The old car hobby is all about a look back at what really made us happy back in the carefree days of youth.
In most cases, car guys try to recreate what they had back in the day or they build a hot rod based on what they perceived to be a custom ride back in the day.
“Few guys actually hold on to their beloved ride for 63 years and even fewer are a living legend like Jim “Duke” Foster.”
Duke was a car guy long before the term “car guy” even existed. He hauled them to the track and hauled them home with this ’39 Ford on the old two-lane highway between Calgary and Edmonton where it meandered through “every little town” as he recalled.
Duke’s pride and joy is a very cool little ’39 Ford. These cars have been the default position for customs ever since they hit the radar of hot rod guys and in Duke’s case, this one hit his radar back in 1951.
This car defines old school in a way that you won’t find in a manufactured 2015 “old school” look at most car shows. There’s a mix and match of styles from many decades in Duke’s ’39 Ford but the story really began in 1951 when Duke and his car buddies took on a winter build. Duke gave full credit to Hugh Murray, the guy who did all the lead work on the old Ford and if you want to see quality custom body work then check out a car that’s been around for 63 years.
They worked with lead, not plastic back in ’51 and if you weren’t an artist you didn’t have a future in the body work world—particularly in the lead sled body work world. Duke estimated they probably put 800 hours into the project back in ’51 and ’52. He said: “We called it the Black Banana because it had a nice shape and you could slip around town in it”.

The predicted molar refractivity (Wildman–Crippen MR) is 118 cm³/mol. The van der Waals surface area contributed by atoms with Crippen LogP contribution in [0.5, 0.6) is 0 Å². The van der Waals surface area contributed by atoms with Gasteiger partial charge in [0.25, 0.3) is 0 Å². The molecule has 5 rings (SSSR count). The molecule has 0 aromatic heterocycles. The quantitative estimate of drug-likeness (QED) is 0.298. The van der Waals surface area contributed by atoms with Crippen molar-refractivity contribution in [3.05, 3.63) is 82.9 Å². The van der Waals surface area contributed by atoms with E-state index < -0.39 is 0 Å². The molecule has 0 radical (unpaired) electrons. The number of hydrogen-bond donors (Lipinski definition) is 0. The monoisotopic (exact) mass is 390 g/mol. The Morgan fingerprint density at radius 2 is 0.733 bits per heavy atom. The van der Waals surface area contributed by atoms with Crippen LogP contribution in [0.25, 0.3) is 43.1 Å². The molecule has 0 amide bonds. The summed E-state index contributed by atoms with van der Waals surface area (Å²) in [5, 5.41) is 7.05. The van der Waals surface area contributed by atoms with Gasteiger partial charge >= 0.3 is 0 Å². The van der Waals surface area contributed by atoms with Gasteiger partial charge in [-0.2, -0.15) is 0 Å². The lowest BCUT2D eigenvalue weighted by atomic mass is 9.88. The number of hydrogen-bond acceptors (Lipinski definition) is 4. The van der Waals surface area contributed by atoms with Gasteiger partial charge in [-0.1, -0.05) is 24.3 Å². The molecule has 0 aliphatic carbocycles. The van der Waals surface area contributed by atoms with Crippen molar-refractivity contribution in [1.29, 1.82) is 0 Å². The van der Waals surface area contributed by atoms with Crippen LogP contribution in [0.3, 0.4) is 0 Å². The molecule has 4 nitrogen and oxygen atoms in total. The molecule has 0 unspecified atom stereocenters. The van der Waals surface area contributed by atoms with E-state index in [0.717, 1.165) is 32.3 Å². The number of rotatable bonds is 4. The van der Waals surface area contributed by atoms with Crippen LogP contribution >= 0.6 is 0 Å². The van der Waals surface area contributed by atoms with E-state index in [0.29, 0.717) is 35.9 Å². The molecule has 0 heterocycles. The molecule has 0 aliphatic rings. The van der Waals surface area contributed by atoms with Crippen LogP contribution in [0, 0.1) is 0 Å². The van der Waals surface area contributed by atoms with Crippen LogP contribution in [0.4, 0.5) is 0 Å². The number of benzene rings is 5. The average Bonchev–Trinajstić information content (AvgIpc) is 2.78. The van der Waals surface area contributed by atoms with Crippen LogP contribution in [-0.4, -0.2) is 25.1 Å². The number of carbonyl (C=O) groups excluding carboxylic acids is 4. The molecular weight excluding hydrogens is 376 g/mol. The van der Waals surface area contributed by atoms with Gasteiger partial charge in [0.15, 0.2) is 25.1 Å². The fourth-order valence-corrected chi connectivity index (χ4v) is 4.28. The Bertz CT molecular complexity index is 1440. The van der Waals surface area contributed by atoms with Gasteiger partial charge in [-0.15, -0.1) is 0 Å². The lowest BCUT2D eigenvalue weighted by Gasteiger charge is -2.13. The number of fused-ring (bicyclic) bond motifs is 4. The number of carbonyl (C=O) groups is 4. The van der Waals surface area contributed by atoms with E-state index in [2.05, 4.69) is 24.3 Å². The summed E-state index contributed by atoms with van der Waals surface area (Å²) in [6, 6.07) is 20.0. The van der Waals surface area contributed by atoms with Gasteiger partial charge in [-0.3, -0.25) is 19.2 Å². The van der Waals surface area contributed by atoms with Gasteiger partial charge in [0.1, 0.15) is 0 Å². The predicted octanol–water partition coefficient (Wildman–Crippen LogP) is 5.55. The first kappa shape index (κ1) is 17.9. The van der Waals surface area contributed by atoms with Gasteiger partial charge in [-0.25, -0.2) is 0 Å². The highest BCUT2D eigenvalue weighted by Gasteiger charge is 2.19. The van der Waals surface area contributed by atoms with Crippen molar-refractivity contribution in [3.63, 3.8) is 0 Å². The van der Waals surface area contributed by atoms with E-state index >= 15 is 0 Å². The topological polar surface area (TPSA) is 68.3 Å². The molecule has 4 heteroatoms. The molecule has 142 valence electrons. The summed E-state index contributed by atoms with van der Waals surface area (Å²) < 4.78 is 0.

Since then Duke did a few upgrades to his ’39 Ford and he did the last major work in the 1970s. He added some 70-ish aftermarket wheel covers back then and added some tail lights from a Fiat wagon. There’s a ’72 Colt dash in the car now because, as Duke explained, “The old one wasn’t to my liking”. The car was upgraded to a 12-volt system and Duke added some other touches like custom window cranks and a foot pedal that opens the doors.
He also engineered the water pump so it flows slower and there are other tweaks to the cylinder heads that make this flathead run cooler than every other stock flathead on the planet. Duke left the noise of the track cars and hot rods behind him years ago so this ’39 Ford is incredibly quiet in its latest form plus it’s so smooth you have to look at the fan to see if it’s running. This car runs like the proverbial Swiss watch.
This ’39 Ford was much more than a weekend warrior custom ride because back then you built a car to drive, not show. Duke explained: “This car was my daily driver for many years so it saw a lot of winter roads and I towed my ’39 Ford 4-door stock car with it.The chassis has over 400,000 miles on it now it’s had three engines in it and a lot of rebuilds on the brakes and front end”.
Every car comes under scrutiny when life throws a few curves like marriage and family and that is the main reason most car guys part with a beloved ride. Duke’s case was unique because he went through a period where the old Ford made no sense in his family’s fiscal plan and in 99 out of 100 cases the owner’s wife is fully behind a liquidation sale. Duke explained how his late wife Margaret talked him out of selling the car because she told him, “The car is so much a part of you so you can’t sell it”. Margaret gave him great advice because Duke’s grandchildren literally grew up in the back seat of this car.
Margaret was not only right about the car—she was a visionary because Duke’s car is a huge part of his personal biography and it’s one that takes him back to that winter of ’51-2 when his future and this ’39 Ford were full of possibilities.
A legend driven by a living legend.
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